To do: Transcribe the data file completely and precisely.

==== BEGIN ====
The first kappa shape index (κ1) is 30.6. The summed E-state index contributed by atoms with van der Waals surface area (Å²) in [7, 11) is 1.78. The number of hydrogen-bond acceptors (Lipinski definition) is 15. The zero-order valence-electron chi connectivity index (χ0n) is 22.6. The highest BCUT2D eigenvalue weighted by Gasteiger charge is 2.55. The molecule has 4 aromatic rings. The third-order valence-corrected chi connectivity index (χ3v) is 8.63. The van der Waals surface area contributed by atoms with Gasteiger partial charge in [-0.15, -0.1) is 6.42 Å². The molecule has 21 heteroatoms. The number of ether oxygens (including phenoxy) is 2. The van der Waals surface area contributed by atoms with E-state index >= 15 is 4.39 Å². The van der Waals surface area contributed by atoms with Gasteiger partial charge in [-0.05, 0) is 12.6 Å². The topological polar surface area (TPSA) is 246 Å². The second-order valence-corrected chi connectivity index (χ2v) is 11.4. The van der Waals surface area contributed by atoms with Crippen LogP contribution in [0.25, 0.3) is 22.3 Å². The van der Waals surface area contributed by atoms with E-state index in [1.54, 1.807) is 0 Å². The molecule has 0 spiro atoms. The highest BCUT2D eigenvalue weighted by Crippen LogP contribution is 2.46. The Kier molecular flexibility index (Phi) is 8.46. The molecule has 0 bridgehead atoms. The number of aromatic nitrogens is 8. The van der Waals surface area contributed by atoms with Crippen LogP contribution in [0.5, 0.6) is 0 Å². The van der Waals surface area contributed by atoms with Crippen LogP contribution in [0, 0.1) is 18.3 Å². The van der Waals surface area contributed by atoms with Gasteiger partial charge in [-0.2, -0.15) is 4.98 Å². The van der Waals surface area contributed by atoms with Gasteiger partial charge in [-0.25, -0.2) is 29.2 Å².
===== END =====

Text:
The first kappa shape index (κ1) is 30.6. The summed E-state index contributed by atoms with van der Waals surface area (Å²) in [7, 11) is 1.78. The number of hydrogen-bond acceptors (Lipinski definition) is 15. The zero-order valence-electron chi connectivity index (χ0n) is 22.6. The highest BCUT2D eigenvalue weighted by Gasteiger charge is 2.55. The molecule has 4 aromatic rings. The third-order valence-corrected chi connectivity index (χ3v) is 8.63. The van der Waals surface area contributed by atoms with Gasteiger partial charge in [-0.15, -0.1) is 6.42 Å². The molecule has 21 heteroatoms. The number of ether oxygens (including phenoxy) is 2. The van der Waals surface area contributed by atoms with E-state index >= 15 is 4.39 Å². The van der Waals surface area contributed by atoms with Gasteiger partial charge in [-0.05, 0) is 12.6 Å². The topological polar surface area (TPSA) is 246 Å². The second-order valence-corrected chi connectivity index (χ2v) is 11.4. The van der Waals surface area contributed by atoms with Crippen LogP contribution in [0.25, 0.3) is 22.3 Å². The van der Waals surface area contributed by atoms with E-state index in [1.54, 1.807) is 0 Å². The molecule has 0 spiro atoms. The highest BCUT2D eigenvalue weighted by Crippen LogP contribution is 2.46. The Kier molecular flexibility index (Phi) is 8.46. The molecule has 0 bridgehead atoms. The number of aromatic nitrogens is 8. The van der Waals surface area contributed by atoms with Crippen LogP contribution in [0.5, 0.6) is 0 Å². The van der Waals surface area contributed by atoms with Crippen LogP contribution in [0, 0.1) is 18.3 Å². The van der Waals surface area contributed by atoms with Gasteiger partial charge in [-0.2, -0.15) is 4.98 Å². The van der Waals surface area contributed by atoms with Gasteiger partial charge in [-0.25, -0.2) is 29.2 Å².